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Blood of Martyrs. Book of Judgement. Daemon Hunter. Disciples of the Dark Gods. I think it was intended as a commentary on the political naivety of the usurper Kalisto Surena. He lowered his boots from the seat-back in front of him and turned sideways in his seat so he could glance up-cabin at Kanaed and down-cabin at Vertigon.
This is a simple business. Tortane has told us to come here, and do this thing. It is simple. It is a simple business. We serve at a distance. He sends us instructions that are simple, I agree. Go here.
Do this. Except, when there is such distance involved, and such simplicity of instruction, it is clear that Inquisitor Tortane expects some nuance from us. He began screwing the lens rings back into his augmetic socket, one by one. He expects us to act autonomously, to interpret his simple instruction and sophisticate our plans. He expects us to be his proxies here, to do in person, for him, what he is not here in person to do. Without looking at her, he held up a warning finger.
What part of that requires sophistication? He blink-whirred them once, and then released his harness and stood up. With a hand holding the ceiling rail, he edged down the aisle of the bumping dropship. Nothing is known about it. Indeed, virtually nothing is known about the entire system.
The Sleeping Fortress? But he sends us here, to this remote world, far, far out from the zone where the mythical fortress is said to orbit. We know one mysterious thing about this empty system, and it is not the thing our master the Inquisitor sends us to look at. Vertigon pointed directly at the jumping track of the glowing hololithic display.
We do not even know if it is a viable landing zone. He pointed at the screen again. Yet we treat this as the front door. Would Tortane expect us to be so literal, or would he expect us to think clearly and intelligently and perform this undertaking the way he would if he was here personally? They all looked at her. The voidborn was hunched in one of the seats recessed beneath the port-side underwing.
Her long legs were drawn up, knees to chin. Hessk decided to alter the drop route and set down on a headland three klicks from the coordinates, a headland that the auspex was able to resolve as clear and solid. As if aggrieved by this wanton diversion, the atmosphere trembled and turned into a violent storm.
Ribbons of lightning eight or nine kilometres long ripped through the thickening sky. Wind speeds topped nine hundred per hour. The clouds were like ink in water and the rain was like an iron wall. A thirty minute descent turned into a ninety minute hellride.
They lost through-put telemetry within fifteen minutes, and secondary power in twenty. A lightning strike sheared their hull armour and torched their number three engine. Even Hessk thought they were dead at that point. But they lived, though the ride that followed was brutal.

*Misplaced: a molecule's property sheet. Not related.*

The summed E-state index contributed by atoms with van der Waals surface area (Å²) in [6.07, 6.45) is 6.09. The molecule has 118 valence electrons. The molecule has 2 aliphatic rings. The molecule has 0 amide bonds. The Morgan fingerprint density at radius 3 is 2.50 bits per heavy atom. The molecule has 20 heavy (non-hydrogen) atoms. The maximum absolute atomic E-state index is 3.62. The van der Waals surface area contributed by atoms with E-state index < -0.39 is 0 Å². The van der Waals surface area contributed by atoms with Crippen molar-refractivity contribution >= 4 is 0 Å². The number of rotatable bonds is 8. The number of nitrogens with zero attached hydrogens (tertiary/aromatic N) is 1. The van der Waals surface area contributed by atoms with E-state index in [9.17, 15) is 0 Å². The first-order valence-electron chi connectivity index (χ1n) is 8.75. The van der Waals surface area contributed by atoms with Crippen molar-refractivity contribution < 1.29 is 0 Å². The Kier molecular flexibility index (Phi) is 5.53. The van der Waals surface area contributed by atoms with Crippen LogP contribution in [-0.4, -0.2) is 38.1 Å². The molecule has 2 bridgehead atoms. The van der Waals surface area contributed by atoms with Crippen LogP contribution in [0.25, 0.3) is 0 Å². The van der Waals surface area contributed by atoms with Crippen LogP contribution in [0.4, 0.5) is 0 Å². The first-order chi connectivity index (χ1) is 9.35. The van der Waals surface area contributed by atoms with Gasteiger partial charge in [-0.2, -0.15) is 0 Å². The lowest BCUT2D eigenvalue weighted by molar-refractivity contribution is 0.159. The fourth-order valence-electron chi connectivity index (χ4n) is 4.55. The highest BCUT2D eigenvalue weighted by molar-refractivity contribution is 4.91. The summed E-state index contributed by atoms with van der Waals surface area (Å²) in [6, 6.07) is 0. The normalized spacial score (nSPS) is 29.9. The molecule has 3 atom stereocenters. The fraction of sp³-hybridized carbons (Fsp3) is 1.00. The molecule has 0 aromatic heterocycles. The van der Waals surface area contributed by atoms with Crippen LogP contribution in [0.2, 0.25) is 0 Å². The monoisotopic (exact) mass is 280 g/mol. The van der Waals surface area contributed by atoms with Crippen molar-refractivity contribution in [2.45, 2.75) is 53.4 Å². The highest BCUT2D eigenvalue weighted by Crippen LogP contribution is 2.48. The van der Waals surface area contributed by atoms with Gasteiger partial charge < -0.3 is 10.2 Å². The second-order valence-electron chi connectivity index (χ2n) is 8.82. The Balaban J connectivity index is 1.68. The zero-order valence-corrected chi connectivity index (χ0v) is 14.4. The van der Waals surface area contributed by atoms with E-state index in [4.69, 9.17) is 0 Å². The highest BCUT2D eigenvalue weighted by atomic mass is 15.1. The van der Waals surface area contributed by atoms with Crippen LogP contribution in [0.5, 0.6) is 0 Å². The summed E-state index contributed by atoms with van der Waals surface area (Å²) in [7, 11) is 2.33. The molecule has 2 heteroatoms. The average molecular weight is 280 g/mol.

It was like being shaken in a tin box. Strapped into their arrestor seats, they held on. Dayglass put her head between her hands and sobbed.
The four of them headed down the slope, moving through the rain-swept thickets of fungus trees as they came down the headland. The ground was wet mulch underfoot. Rain beat at them. Their four, jerking stablights were the only light sources apart from the phantom strobe of the lightning.
Around them, the curious fungal trees creaked and groaned as they strained in the night wind. The trees were huge. The darkness was infinite. The four of them, and their four small light beams, were tiny.
Callan Hessk led the way. Impressively tall in his boots, he was a stone cold killer with a mind like a high-grade cogitator. He wore a long leather coat under his hooded weather-jacket, and heavy deck boots.
He had a face like a monolithic statue, and violet eyes. His grey hair had been crop cut with a buzzer. In return, he had served Tortane, and served him well, performing as his agent in the field. But they had never met. Tortane had never allowed that to be a possibility. As a consequence, Callan thought it was possible he might not like Faros Tortane. Behind Hessk came the savant, Zarn Vertigon. Vertigon was unusual for a savant. He was reasonably young and very robust.
Ex-Guard, he knew how to fight, and knew how to handle the ancient long las he kept slung in its slipcase over his shoulder. Hessk had seen him fight.
Zarn did it well. Hessk counted that as a plus. When he woke up, in a medicae station eighteen kilometres from the frontline, he discovered that, in the depths of his pain and injury, the hill had given him something. It had imparted a little of its ancient sentience to him. He understood things, things he had never understood before. He knew things Zarn Vertigon had instincts that left most men blinking.
The worst part was, his ability scared everyone, including Zarn himself. Dayglass, the voidborn psyker, followed Zarn, her long dress bedraggled by the rain. Tall and painfully slender, she carried no weapons, and her exquisitely large black mirror-eyes reflected the storm.
Her long black hair hung limp. Alia Kanaed brought up the rear, cradling her hell-rifle. She was muscular, tall and full-figured, her form strapped into a red leather bodyglove. Her face was a sculpture of cheekbones and jawline, forming piercing, pale blue eyes. Her hair was short and white. The djin blade slung between her shoulder blades in a bound scabbard whispered to itself. Night blackness continued to enfold them. Spent rain pattered out of the cupped leaves and fungal folds of the forest canopy far above them.
Their lights bobbed. The darkness had lengthened. There was a cold ozone smell, a sense of gloomy, damp space, a sense of the unseen.
Vertigon uncased his long las, loaded a cell, and moved ahead, the rifle braced over the crook of his left arm.